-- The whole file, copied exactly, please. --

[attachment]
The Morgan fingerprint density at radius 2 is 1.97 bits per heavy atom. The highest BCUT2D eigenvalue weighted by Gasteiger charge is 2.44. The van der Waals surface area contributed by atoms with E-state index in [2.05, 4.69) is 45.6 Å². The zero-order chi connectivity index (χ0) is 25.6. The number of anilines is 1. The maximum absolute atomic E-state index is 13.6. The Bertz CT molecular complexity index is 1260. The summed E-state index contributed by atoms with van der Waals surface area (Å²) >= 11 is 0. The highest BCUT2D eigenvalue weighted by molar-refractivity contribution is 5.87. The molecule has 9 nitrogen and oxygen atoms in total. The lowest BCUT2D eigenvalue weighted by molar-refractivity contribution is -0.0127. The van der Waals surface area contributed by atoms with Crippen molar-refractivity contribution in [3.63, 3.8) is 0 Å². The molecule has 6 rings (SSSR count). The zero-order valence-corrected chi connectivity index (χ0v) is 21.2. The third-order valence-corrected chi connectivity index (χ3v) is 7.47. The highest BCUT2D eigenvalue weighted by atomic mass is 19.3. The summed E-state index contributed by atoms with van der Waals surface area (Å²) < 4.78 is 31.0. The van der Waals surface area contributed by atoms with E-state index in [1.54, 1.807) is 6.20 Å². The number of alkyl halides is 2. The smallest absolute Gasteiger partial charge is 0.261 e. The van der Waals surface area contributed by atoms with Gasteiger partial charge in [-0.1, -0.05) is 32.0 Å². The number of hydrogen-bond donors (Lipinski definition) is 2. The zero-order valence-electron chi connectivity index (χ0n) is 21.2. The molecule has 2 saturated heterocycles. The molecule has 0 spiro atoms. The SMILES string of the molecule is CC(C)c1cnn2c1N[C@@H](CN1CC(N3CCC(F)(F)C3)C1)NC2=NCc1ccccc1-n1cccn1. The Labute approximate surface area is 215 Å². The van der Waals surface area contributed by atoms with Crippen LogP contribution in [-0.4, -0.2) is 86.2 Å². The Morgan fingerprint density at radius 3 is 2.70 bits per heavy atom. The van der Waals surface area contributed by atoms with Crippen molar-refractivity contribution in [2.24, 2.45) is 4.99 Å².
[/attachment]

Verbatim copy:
The Morgan fingerprint density at radius 2 is 1.97 bits per heavy atom. The highest BCUT2D eigenvalue weighted by Gasteiger charge is 2.44. The van der Waals surface area contributed by atoms with E-state index in [2.05, 4.69) is 45.6 Å². The zero-order chi connectivity index (χ0) is 25.6. The number of anilines is 1. The maximum absolute atomic E-state index is 13.6. The Bertz CT molecular complexity index is 1260. The summed E-state index contributed by atoms with van der Waals surface area (Å²) >= 11 is 0. The highest BCUT2D eigenvalue weighted by molar-refractivity contribution is 5.87. The molecule has 9 nitrogen and oxygen atoms in total. The lowest BCUT2D eigenvalue weighted by molar-refractivity contribution is -0.0127. The van der Waals surface area contributed by atoms with Crippen molar-refractivity contribution in [3.63, 3.8) is 0 Å². The molecule has 6 rings (SSSR count). The zero-order valence-corrected chi connectivity index (χ0v) is 21.2. The third-order valence-corrected chi connectivity index (χ3v) is 7.47. The highest BCUT2D eigenvalue weighted by atomic mass is 19.3. The summed E-state index contributed by atoms with van der Waals surface area (Å²) < 4.78 is 31.0. The van der Waals surface area contributed by atoms with E-state index in [1.54, 1.807) is 6.20 Å². The number of alkyl halides is 2. The smallest absolute Gasteiger partial charge is 0.261 e. The van der Waals surface area contributed by atoms with Gasteiger partial charge in [-0.1, -0.05) is 32.0 Å². The number of hydrogen-bond donors (Lipinski definition) is 2. The zero-order valence-electron chi connectivity index (χ0n) is 21.2. The molecule has 2 saturated heterocycles. The molecule has 0 spiro atoms. The SMILES string of the molecule is CC(C)c1cnn2c1N[C@@H](CN1CC(N3CCC(F)(F)C3)C1)NC2=NCc1ccccc1-n1cccn1. The Labute approximate surface area is 215 Å². The van der Waals surface area contributed by atoms with Crippen LogP contribution in [-0.4, -0.2) is 86.2 Å². The Morgan fingerprint density at radius 3 is 2.70 bits per heavy atom. The van der Waals surface area contributed by atoms with Crippen molar-refractivity contribution in [2.24, 2.45) is 4.99 Å².